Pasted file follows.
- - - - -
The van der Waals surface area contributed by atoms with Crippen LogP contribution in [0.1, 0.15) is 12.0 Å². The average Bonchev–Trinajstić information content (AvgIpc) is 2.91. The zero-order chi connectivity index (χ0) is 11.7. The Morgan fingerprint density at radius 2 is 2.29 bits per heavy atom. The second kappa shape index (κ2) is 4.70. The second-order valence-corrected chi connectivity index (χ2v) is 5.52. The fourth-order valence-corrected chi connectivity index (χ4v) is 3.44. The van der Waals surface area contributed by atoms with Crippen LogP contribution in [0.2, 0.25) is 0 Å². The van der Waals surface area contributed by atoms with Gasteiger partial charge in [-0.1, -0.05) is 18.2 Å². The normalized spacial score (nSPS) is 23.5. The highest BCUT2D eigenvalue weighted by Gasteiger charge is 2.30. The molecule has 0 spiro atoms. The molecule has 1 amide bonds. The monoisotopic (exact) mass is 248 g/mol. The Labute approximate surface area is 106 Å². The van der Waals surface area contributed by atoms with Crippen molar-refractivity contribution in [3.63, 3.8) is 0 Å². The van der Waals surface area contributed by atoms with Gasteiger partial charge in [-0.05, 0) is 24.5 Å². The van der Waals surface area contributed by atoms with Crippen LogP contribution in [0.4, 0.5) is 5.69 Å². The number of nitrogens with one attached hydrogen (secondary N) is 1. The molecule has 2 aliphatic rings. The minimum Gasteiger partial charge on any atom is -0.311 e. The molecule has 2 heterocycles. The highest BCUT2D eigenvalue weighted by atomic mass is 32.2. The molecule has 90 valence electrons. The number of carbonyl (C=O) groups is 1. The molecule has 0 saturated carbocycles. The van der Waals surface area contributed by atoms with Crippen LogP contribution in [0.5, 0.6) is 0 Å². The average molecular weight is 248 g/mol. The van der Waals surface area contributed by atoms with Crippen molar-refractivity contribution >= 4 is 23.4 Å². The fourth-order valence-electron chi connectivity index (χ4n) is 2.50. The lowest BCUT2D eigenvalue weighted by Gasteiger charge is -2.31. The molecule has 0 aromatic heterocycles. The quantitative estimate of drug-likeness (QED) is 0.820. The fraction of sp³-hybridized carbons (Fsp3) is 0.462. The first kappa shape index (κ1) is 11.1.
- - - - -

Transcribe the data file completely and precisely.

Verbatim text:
The van der Waals surface area contributed by atoms with Crippen LogP contribution in [0.1, 0.15) is 12.0 Å². The average Bonchev–Trinajstić information content (AvgIpc) is 2.91. The zero-order chi connectivity index (χ0) is 11.7. The Morgan fingerprint density at radius 2 is 2.29 bits per heavy atom. The second kappa shape index (κ2) is 4.70. The second-order valence-corrected chi connectivity index (χ2v) is 5.52. The fourth-order valence-corrected chi connectivity index (χ4v) is 3.44. The van der Waals surface area contributed by atoms with Crippen LogP contribution in [0.2, 0.25) is 0 Å². The van der Waals surface area contributed by atoms with Gasteiger partial charge in [-0.1, -0.05) is 18.2 Å². The normalized spacial score (nSPS) is 23.5. The highest BCUT2D eigenvalue weighted by Gasteiger charge is 2.30. The molecule has 0 spiro atoms. The molecule has 1 amide bonds. The monoisotopic (exact) mass is 248 g/mol. The Labute approximate surface area is 106 Å². The van der Waals surface area contributed by atoms with Crippen molar-refractivity contribution in [3.63, 3.8) is 0 Å². The van der Waals surface area contributed by atoms with Gasteiger partial charge in [-0.05, 0) is 24.5 Å². The van der Waals surface area contributed by atoms with Crippen LogP contribution in [0.4, 0.5) is 5.69 Å². The number of nitrogens with one attached hydrogen (secondary N) is 1. The molecule has 2 aliphatic rings. The minimum Gasteiger partial charge on any atom is -0.311 e. The molecule has 2 heterocycles. The highest BCUT2D eigenvalue weighted by atomic mass is 32.2. The molecule has 90 valence electrons. The number of carbonyl (C=O) groups is 1. The molecule has 0 saturated carbocycles. The van der Waals surface area contributed by atoms with Crippen LogP contribution in [0.5, 0.6) is 0 Å². The average molecular weight is 248 g/mol. The van der Waals surface area contributed by atoms with Crippen molar-refractivity contribution >= 4 is 23.4 Å². The fourth-order valence-electron chi connectivity index (χ4n) is 2.50. The lowest BCUT2D eigenvalue weighted by Gasteiger charge is -2.31. The molecule has 0 aromatic heterocycles. The quantitative estimate of drug-likeness (QED) is 0.820. The fraction of sp³-hybridized carbons (Fsp3) is 0.462. The first kappa shape index (κ1) is 11.1.